I suppose we have to end tonight with Bradley and co. The plot for this episode of Law & Order: UK - 9:00 ITV, the last in the current series – sounds rather small potatoes for the team since it's been murderation and rapery all the way through the six episodes so far. When gynaecologist Alec Merrick is accused of sexually assaulting one of his patients during a routine examination, the team are called in to investigate. But how can they find enough evidence when it is just one person's word against another? Prosecutors James and Alesha find themselves up against unstoppable defence barrister Phyllis Gladstone. With a paper-thin case and a dangerous level of emotional involvement they have no choice but to battle it out in court - but who will the jury believe? If I was on there and was presented with evidence collected by Bradley and his mate Apollo-from-Battlestar-Galactica, I have no hesitation in stating that I'd be spending all of my time in the jury room talking about the manifest injustice of what happened to the Guildford Four. I'd be just like Tony Hancock in Twelve Angry Men – 'does Magna Carta mean nothing to you? Did she die in vain…?'

Tuesday 7 April
The search is on to find Britain's best young speaker in this eight-part The Speaker - 8:00 BBC2. From across the UK, thousands of 14-to-18-year-olds applied, speaking out about what really matters to them: from knife crime to teenage love; global warming to vampires; pop music to mixed race families; what's going on in their street to what's going on in Coronation Street. The judges - Jo Brand, motivational speaker John Amaechi and performance expert Jeremy Stockwell - toured the UK in their mission to find the best whilst a series of mentors – including Katie Silverton and Alistair Campbell – were on hand to offer advice. At the end of the series, one person will be crowned The Speaker. The search begins with the first regional auditions from Glasgow and London. Hmmm… Okay, I'm quite prepared to give this one a go in the name of positive presentations of youth, and all that. But, let’s be honest, this is - conceptually - The X-Factor for articulate teenagers, isn’t it?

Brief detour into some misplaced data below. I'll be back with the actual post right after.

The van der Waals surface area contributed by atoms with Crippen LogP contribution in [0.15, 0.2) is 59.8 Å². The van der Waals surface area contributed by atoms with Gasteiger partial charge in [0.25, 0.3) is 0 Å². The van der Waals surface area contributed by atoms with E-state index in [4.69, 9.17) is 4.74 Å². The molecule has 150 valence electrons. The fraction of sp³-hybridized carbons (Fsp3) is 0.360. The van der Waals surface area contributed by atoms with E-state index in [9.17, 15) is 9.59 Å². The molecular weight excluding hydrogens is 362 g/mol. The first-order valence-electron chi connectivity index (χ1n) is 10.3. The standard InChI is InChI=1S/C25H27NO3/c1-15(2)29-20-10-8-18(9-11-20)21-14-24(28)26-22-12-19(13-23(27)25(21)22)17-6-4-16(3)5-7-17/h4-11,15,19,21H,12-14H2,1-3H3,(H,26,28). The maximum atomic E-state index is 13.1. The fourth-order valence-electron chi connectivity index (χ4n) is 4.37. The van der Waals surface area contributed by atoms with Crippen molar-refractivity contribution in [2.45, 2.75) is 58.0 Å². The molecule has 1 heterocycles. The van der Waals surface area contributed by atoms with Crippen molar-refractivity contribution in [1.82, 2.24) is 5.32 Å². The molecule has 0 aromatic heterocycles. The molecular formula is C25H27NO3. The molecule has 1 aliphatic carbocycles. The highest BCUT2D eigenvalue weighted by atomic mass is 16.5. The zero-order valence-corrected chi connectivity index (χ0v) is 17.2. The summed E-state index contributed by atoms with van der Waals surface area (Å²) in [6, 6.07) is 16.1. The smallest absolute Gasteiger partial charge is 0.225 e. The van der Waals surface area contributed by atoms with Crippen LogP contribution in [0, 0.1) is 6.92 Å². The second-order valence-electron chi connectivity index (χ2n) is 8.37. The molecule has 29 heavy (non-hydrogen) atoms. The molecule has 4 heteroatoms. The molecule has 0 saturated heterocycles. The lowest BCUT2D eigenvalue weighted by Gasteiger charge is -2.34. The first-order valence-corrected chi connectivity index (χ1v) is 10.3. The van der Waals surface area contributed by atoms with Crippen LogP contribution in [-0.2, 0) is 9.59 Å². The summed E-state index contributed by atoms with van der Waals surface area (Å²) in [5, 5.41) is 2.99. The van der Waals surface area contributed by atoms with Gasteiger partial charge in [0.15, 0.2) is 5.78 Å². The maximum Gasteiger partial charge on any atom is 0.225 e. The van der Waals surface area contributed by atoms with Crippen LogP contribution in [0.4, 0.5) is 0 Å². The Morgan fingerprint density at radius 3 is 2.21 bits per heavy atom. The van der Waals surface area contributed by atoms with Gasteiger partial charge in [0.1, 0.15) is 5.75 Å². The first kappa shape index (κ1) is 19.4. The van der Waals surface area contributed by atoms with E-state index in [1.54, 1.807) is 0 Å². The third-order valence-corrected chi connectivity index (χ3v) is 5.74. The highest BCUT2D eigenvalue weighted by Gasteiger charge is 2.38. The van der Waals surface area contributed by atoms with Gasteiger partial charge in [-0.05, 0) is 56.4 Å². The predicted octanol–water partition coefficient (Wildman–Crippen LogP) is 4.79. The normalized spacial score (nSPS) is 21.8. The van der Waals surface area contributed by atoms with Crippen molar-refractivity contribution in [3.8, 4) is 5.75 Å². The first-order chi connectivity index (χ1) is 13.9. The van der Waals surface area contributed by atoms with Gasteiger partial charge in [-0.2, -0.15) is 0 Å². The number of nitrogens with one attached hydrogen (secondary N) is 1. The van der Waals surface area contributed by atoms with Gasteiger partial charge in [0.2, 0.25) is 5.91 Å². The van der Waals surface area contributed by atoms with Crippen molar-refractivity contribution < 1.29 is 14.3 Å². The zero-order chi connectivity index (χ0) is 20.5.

Willie's Chocolate Revolution - 8:00 C4 – is the first of a three-part special series following chocolate enthusiast the delightfully-named Willie Harcourt-Cooze as he attempts to introduce the nation to real chocolate, creating the world's finest, purest choccy bar particularly at a time when there are sour-faced, arid and joyless voices suggesting that chocolate should be heavily taxed to aid with the fight against obesity. Bastards. I'd dip 'em in hot fudge until they'd had enough, personally. Anyway, in this programme Willie demonstrates the versatility of chocolate through a range of sweet and savoury recipies and attempts to get the funding and equipment to produce his bars, which he hopes will change the way that people think about and consume chocolate. Me, I open me gob and stuff it in. I understand that's how most people think about and consume chocolate. It'll be interesting to see if Willie suggests we've all been doing it wrong over the years. In which case I suggest that we're right and he's wrong and I've got a vat of hot fudge here if he wants to argue his corner further.